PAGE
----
The Obama Road Show
The promise and peril of the Obama world tour.
Barack Obama has found a great new way to help voters imagine him as an occupant of the office he doesn't have yet. He's dropped the widely mocked faux presidential seal, but when he heads overseas Sunday, he'll take an accessory with real power: three television network anchors.
The anchors are a big coup for Obama as he heads to Europe, the Middle East, Iraq, and Afghanistan. They confer instant legitimacy. McCain, like Hillary Clinton before him, is arguing that Obama isn't qualified to be commander in chief, but the networks are treating him like he's already got the job. Each one will get an interview on a different night, which means Obama stands to control at least three days of news coverage in a campaign in which candidates are lucky if they can shape a few hours. The rest of the press horde following Obama and the expected adoring crowds of cheering Europeans will only enhance the presidential tableau.
If it comes off as the campaign hopes, with a steady flow of images of Obama looking thoughtful, diplomatic, and commanding on the world stage, the trip helps Obama address his key weakness, perhaps permanently. The polls show Obama with a slew of advantages over John McCain—his supporters are more numerous, more enthusiastic, and people trust him on a wide range of issues. But on issues of national security and foreign affairs, Obama trails badly. In the recent Washington Post/ABC News poll, when voters are asked which candidate would be a good commander in chief, McCain clobbers Obama by 24 points (72 to 48), and when voters are asked which candidate knows enough about world affairs to serve effectively as president, McCain beats him by 16 points (72 to 56).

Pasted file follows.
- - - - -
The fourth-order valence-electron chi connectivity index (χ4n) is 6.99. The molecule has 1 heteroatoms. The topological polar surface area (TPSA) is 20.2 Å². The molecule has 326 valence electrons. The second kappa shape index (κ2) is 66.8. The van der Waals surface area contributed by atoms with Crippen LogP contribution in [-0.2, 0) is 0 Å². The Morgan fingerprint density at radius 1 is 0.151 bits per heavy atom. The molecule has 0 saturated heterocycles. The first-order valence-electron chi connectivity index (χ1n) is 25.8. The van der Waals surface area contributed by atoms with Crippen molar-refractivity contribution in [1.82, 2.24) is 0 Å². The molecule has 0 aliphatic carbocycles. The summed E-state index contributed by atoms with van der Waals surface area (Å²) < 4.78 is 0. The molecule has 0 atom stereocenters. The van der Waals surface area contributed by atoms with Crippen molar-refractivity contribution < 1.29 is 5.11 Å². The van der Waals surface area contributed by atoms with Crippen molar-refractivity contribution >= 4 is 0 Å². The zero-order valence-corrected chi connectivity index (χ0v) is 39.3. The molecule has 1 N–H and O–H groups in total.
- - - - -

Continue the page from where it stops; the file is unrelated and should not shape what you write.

The trip to Europe presents the best chance Obama may get all campaign long to bump up these numbers. Because of the other factors that favor him—and his edge on economic issues, which voters say worry them the most—he won't have to convince voters that he is better than McCain on the commander-international front. Instead, it should be enough to show that he is sufficiently qualified to handle the job. If enough voters feel safe with him, they can feel free to embrace the other reasons they like him.
At the same time, the trip poses big risks. Here are a few that could turn Obama Does Europe into a nightmare:
- The Big Gaffe: All those cameras mean any substantive slip-up will be magnified. There's no indication that the Obama team will be letting the foreign press question him, and for good reason—they're often tougher than the U.S. press corps, in part because they don't have to worry about long-term access. If they do get to fire some questions, the threat of trouble goes up. Also, in the war zones where Obama might wear a protective helmet and flak jacket, there's the danger that a wayward picture might make him look ill at ease, shades of Michael Dukakis taking his infamous tank ride. You'll know the Obama team played it right if you see a limited number of photographs—or perhaps none at all—of the candidate in protective gear.